While KidsAbility has held a special place in my heart for some time now, after seeing first hand how much Lillian – as well as a few other children I was able to witness in therapy – receives from this unbelievable organization, I am even more determined to help this foundation in any way I can.

Last May, I was lucky enough to participate in the Cambridge Times Rotary Classic KidsAbility Fun Run, which is usually held on the last Sunday in May. Our kick-ass team – suitably named Team Lillian – was able to raise well over $2300 thanks to a ton of personal donations, as well as one large corporate donation from Kitchener-based LEDgendary Lighting (seriously cool Philips lighting and Color Kinetics products – check them out!).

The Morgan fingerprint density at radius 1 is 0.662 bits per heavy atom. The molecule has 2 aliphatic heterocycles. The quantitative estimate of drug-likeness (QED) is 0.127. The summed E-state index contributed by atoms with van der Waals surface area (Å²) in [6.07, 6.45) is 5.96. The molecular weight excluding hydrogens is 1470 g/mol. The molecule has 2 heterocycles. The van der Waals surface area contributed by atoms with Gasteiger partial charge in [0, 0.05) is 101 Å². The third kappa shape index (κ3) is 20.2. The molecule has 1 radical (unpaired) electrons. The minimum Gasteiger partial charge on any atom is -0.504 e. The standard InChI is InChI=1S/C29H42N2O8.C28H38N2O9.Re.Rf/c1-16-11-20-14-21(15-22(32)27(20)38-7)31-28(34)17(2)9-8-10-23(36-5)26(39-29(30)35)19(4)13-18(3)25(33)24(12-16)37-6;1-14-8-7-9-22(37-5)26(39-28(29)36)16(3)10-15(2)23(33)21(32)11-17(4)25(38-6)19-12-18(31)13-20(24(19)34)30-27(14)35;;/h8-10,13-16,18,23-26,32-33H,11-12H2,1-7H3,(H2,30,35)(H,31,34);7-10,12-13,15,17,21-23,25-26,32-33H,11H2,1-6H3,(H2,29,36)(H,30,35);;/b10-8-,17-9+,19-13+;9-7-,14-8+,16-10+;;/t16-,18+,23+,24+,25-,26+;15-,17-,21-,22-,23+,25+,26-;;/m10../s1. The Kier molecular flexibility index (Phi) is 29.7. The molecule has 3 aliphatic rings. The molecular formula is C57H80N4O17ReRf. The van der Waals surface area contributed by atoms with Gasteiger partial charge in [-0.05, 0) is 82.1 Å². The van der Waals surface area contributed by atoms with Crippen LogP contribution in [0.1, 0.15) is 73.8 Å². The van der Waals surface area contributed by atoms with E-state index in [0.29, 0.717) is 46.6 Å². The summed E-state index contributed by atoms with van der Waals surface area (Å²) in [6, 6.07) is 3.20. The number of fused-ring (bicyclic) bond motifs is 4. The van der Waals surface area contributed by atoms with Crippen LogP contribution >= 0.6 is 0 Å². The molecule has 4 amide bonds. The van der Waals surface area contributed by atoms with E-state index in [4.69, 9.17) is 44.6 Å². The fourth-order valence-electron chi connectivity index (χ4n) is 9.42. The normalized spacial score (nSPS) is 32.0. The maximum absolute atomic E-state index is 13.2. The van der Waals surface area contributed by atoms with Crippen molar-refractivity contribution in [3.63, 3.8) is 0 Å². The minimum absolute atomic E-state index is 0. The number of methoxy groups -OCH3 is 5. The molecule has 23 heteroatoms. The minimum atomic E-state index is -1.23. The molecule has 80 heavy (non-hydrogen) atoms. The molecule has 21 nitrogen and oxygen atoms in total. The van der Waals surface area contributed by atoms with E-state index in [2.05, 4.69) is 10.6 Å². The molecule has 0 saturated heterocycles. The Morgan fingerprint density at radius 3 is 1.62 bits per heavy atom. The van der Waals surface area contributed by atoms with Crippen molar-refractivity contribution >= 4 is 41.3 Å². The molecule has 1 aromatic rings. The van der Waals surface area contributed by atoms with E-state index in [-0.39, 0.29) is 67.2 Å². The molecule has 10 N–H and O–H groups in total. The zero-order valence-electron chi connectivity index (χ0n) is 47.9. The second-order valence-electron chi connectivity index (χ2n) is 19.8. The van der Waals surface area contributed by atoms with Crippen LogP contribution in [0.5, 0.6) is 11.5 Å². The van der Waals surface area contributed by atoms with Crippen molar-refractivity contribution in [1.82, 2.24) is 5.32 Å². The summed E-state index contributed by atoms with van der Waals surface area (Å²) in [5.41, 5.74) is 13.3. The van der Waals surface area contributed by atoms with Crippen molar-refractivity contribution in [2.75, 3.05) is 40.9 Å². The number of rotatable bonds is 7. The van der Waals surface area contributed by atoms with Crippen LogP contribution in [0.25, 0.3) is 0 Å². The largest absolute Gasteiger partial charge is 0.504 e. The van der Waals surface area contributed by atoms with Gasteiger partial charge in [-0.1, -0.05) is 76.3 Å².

2013's "Team Lillian"

2013’s “Team Lillian”

While gathering donations for this event, it made my heart happy to hear of the personal stories that people volunteered to share with me of how KidsAbility had helped their own children, nieces and nephews, or the children of friends. These stories reinforced the love I have for KidsAbility and instilled a desire in me to continue to participate in the KidsAbility Fun Run for as many years as I am able.

That being said, we are once again assembling a team for this year’s run! We will have our usual Facebook page, and link to our donation site up and running soon – if you would like to join our team, just let us know!

While the official site links and information have not been released (we will let you know when they are!), the sisters of Weather Vane Sisterhood are accepting donations as of today! We can arrange to meet with you in person to collect your donations, or you can email money transfer us your contribution to weathervanesisterhood@gmail.com.  

Remember: every little bit counts – to us, to you, to KidsAbility and most importantly, to the children. 

~ Toni

Signing up for the mess